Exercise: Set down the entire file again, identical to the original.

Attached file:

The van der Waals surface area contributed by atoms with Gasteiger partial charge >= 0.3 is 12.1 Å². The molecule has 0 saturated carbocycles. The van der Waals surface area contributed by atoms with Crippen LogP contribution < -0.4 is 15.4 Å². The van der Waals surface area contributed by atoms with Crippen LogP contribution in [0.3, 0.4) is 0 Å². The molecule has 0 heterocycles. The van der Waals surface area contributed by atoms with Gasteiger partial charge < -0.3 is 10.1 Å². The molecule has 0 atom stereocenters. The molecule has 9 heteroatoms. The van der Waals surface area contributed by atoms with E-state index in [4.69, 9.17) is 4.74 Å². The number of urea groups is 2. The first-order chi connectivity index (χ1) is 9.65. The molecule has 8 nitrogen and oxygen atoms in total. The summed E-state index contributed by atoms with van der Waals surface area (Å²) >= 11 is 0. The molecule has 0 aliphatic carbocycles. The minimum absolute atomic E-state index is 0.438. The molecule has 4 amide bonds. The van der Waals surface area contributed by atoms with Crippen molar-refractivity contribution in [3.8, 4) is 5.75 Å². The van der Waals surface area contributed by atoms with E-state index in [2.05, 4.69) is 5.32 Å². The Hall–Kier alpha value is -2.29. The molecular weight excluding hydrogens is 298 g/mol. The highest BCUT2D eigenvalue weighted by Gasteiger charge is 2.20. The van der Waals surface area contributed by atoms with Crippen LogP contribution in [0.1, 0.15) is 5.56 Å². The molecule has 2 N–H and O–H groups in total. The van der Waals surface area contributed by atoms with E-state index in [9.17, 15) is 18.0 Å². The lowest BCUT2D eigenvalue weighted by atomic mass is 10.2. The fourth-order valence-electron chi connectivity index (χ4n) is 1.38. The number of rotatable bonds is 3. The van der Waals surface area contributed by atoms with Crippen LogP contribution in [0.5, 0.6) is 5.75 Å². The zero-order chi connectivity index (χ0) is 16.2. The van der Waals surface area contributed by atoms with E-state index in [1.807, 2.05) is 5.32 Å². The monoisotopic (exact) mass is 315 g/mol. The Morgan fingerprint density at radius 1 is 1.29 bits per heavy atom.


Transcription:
The van der Waals surface area contributed by atoms with Gasteiger partial charge >= 0.3 is 12.1 Å². The molecule has 0 saturated carbocycles. The van der Waals surface area contributed by atoms with Crippen LogP contribution < -0.4 is 15.4 Å². The van der Waals surface area contributed by atoms with Crippen LogP contribution in [0.3, 0.4) is 0 Å². The molecule has 0 heterocycles. The van der Waals surface area contributed by atoms with Gasteiger partial charge < -0.3 is 10.1 Å². The molecule has 0 atom stereocenters. The molecule has 9 heteroatoms. The van der Waals surface area contributed by atoms with E-state index in [4.69, 9.17) is 4.74 Å². The number of urea groups is 2. The first-order chi connectivity index (χ1) is 9.65. The molecule has 8 nitrogen and oxygen atoms in total. The summed E-state index contributed by atoms with van der Waals surface area (Å²) >= 11 is 0. The molecule has 0 aliphatic carbocycles. The minimum absolute atomic E-state index is 0.438. The molecule has 4 amide bonds. The van der Waals surface area contributed by atoms with Crippen molar-refractivity contribution in [3.8, 4) is 5.75 Å². The van der Waals surface area contributed by atoms with E-state index in [2.05, 4.69) is 5.32 Å². The Hall–Kier alpha value is -2.29. The molecular weight excluding hydrogens is 298 g/mol. The highest BCUT2D eigenvalue weighted by Gasteiger charge is 2.20. The van der Waals surface area contributed by atoms with Crippen LogP contribution in [0.1, 0.15) is 5.56 Å². The molecule has 2 N–H and O–H groups in total. The van der Waals surface area contributed by atoms with E-state index in [9.17, 15) is 18.0 Å². The lowest BCUT2D eigenvalue weighted by atomic mass is 10.2. The fourth-order valence-electron chi connectivity index (χ4n) is 1.38. The number of rotatable bonds is 3. The van der Waals surface area contributed by atoms with Crippen LogP contribution in [0.5, 0.6) is 5.75 Å². The zero-order chi connectivity index (χ0) is 16.2. The van der Waals surface area contributed by atoms with E-state index in [1.807, 2.05) is 5.32 Å². The monoisotopic (exact) mass is 315 g/mol. The Morgan fingerprint density at radius 1 is 1.29 bits per heavy atom.